More like a hiatus, or sabbatical, or fast.
I've been thinking a lot about doing this, lately, but it took this long to work up the will. But in contemplation of my goals to be more satisfied in my work and home lives, more productive, more organized, and pursuing more minimalist goals as well -- I've determined that a social media fast might be just the thing I need to kickstart a decluttering of the mind.
It's just so easy to be snarky or insightful for a minute or two. And flipping down through a Twitter or Facebook stalker feed, catching up on the lives and interests of 600 or so of my closest friends... well, there's just no way to keep up with it. And the next thing I know, I'm trying to not re-share or retweet EVERY interesting thing someone's said, but there are over 600 of you, so even the most-interesting of the interesting starts to really pile up over a day. It's not like the addiction has impeded my productivity at work - I'm above all goals in quality and production. But I could do better, and I'm not, because I'm a walking exhibit on ADD thanks to all the mental clutter.
And then I go to finish a poem, or a story, or start or finish a blog draft, and I only get as far as a few sad, partly formed paragraphs. I try to select freelance projects, and I'm not listening to myself enough to know which ones I really should take on, versus the ones I just think I should take on or feel obligated to do. Also, that's putting it kindly, because all the freelancing I've done so far was for free, and the closest things I have to portfolio-able samples in the last half decade are some proposals and some Powerpoint presentations.
So I came to a few conclusions and have started some experiments.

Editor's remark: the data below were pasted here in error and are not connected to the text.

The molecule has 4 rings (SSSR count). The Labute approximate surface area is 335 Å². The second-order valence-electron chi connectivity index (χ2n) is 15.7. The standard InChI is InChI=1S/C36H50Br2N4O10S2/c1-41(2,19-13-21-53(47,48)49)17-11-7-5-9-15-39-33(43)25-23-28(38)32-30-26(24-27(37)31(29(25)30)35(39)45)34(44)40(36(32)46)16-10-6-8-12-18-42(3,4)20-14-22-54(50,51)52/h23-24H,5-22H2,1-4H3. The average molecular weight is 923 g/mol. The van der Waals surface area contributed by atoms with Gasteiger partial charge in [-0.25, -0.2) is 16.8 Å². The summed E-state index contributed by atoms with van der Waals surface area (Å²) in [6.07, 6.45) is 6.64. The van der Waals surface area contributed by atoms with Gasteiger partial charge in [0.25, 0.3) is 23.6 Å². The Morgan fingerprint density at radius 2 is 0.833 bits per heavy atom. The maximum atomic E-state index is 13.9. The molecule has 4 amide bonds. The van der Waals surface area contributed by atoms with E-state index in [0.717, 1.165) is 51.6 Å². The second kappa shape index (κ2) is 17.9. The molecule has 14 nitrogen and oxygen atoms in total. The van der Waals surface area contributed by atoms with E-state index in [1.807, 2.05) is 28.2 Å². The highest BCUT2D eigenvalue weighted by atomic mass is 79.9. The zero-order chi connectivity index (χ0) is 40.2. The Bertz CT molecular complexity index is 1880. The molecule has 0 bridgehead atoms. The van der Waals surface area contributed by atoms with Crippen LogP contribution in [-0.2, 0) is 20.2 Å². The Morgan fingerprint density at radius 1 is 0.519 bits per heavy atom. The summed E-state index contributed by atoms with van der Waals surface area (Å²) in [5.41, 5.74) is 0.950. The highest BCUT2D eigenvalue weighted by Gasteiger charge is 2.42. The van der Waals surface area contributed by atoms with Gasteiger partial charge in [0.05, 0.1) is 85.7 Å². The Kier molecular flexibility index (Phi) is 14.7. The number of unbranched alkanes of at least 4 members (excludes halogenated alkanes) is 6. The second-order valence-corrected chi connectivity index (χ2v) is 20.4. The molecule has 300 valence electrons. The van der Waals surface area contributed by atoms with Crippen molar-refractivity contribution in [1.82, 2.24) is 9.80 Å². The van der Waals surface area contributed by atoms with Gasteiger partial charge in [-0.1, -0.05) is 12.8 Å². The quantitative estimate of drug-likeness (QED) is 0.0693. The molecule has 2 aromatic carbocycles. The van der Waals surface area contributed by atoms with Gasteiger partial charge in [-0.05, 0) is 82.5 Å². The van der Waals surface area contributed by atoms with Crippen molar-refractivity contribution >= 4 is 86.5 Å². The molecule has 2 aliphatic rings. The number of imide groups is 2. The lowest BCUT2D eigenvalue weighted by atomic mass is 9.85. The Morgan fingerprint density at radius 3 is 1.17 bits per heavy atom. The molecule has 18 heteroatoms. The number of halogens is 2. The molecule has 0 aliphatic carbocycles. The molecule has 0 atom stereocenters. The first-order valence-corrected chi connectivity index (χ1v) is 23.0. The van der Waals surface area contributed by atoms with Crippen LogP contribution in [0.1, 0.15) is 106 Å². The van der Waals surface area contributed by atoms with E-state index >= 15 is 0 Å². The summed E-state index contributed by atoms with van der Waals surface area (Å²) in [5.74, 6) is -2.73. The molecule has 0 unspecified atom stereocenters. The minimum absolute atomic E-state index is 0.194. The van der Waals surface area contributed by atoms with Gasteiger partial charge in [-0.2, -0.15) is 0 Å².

1) I'm not working on any projects right now, outside of my full-time job. The job, though, has been extending some social-media updating opportunities (HOW EXCITING!), I've gotten involved in some publication planning meetings, I've got some professional development meet-and-groups lined up with various departments I might branch into, I've planned and executed a special event for my department, and I'm helping with orientation presentations starting next week.
Whew, this is plenty! And I'm grateful. I have been looking into elance and fiverr, and tinkering with a website, sort of an online business card with work samples and, eventually, testimonials. But for at least the next few weeks, no pursuit of freelance is taking place. This will give more time to do more in terms of volunteering and/or activist work.
2) I've installed the LeechBlock add-on to Firefox on my work computer, to help enforce my week-long "no social media" goal. It's been just half a day at this point, and I haven't shown any jonesing-addict symptoms. I have, however, felt slightly more wakeful and more engaged in what's right next to me. I feel totally clueless in terms of what news stories are going on because I have not even checked the news. I bantered instead for those first five minutes before it's time to clock in and get to work. So, oddly, I feel both more connected and in-control, and less so, at the same time.
3) I'm going to keep journaling my experiences, and any changes I notice, each of the 7 days I go without social media. Probably not all 7 days will wind up here, but I'll try to at least summarize my findings.
4) I'm also going to read and meditate for at least 20 minutes each every day, and get at least half an hour of exercise every day. A considerable boost from the half an hour every other day that I mostly, but not always, keep up on. This vessel I'm in deserves better. I've already been doing better in terms of cutting down processed foods and sodas, and drinking more water. And I don't want to change too much, too drastically. I'm already taking on a lot of change here.
5) For a portion of each day, I'm going to work on doing another cull of my stuff. I've gotten so much pared down in the last year, but I still feel too much like the stuff I own is owning me. I still engage in too much recreational window shopping, which too often results in buying. I'm never going to afford even a tiny house, if don't save more. Saving more often comes as a direct result of being content with enough.